The business turned over almost £250,000 in the first three months of 2019. “Because we were moving from South Africa, we didn’t know the local trading conditions and we didn’t have any contacts here, so it made sense to join a franchise network,” Hayley says. “We feel the franchise market in the UK is very mature.”
Alex adds: “Many of our successful franchisees first learned about Dream Doors by seeing our customer advertising, so it’s only natural that the country’s diversity is reflected in our applicant pool.”
When husband and wife team Chris and Andrea Rai began selling spicy Indian wraps at UK music festivals such as Glastonbury and Bestival in 2007, they could not have foreseen just how successful the concept would become.
Inside the wraps were the authentic curry recipes Chris had grown up with, made by his mother Martha - and their instant popularity cemented the launch of the Chapati Man brand.
Chris and Andrea were both in full-time employment to begin with, with Chris leaving his job as a civil servant in April 2009 to fully concentrate on building Chapati Man, with the support of Andrea, a former textile designer and now full-time mother to their son, Cassius.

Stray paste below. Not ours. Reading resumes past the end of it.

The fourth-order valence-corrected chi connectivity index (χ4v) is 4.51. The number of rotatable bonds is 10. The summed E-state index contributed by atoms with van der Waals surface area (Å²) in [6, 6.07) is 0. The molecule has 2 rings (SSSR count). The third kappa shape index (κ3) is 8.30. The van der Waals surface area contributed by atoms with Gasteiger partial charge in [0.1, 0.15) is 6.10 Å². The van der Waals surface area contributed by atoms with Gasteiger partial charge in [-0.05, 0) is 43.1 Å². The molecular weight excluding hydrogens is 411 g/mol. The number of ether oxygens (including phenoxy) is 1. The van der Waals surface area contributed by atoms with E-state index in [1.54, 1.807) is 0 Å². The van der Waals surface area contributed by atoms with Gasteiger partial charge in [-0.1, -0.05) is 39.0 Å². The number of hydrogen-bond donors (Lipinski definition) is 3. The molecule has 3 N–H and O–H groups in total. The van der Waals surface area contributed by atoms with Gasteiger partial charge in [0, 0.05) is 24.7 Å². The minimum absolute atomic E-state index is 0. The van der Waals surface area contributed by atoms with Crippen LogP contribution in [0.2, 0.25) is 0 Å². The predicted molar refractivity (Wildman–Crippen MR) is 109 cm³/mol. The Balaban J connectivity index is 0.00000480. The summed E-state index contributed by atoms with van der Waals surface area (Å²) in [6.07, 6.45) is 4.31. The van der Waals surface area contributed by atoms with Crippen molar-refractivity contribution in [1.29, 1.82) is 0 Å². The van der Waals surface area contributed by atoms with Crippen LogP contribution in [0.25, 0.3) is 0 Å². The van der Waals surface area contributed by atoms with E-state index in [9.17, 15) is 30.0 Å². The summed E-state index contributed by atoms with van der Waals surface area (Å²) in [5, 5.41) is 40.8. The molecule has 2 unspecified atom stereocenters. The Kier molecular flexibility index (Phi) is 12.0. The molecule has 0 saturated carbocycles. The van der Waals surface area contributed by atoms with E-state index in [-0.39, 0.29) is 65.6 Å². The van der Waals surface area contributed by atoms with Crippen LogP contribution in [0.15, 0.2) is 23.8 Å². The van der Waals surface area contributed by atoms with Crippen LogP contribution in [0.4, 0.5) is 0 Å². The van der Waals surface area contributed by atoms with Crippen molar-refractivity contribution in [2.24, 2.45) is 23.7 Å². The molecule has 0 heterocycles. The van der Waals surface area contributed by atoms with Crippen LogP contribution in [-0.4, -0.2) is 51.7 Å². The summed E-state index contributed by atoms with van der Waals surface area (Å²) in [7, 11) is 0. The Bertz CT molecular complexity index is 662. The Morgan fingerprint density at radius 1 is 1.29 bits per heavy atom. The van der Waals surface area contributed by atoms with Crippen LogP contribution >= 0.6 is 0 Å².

“We built the Chapati Man business, concept and brand before going down the franchising route and launched the franchise model in summer 2018,” Chris explains. The couple were contacted by The Franchise Company initially, which believed it was a great brand and concept. “They assisted us with building our franchise model and Mashud Choudhury is still our franchise sounding board,” Chris says.
He adds: “Franchising is about obtaining franchisees who have the knowledge, skills, passion and vision of a business to make it a success and that means attracting people from all cultural backgrounds and walks of life.
“Franchising is extremely hard work. It takes a great deal of time, effort and investment to make it a success and there is no quick fix. We have sold Chapati Man master franchises for New York and Sri Lanka, along with the franchise rights for London, in our first year of franchising. These are huge achievements, but there’s still a great deal of hard work ahead, with Chapati Man definitely on the right track.”
Catherine Eade is assistant editor of What Franchise.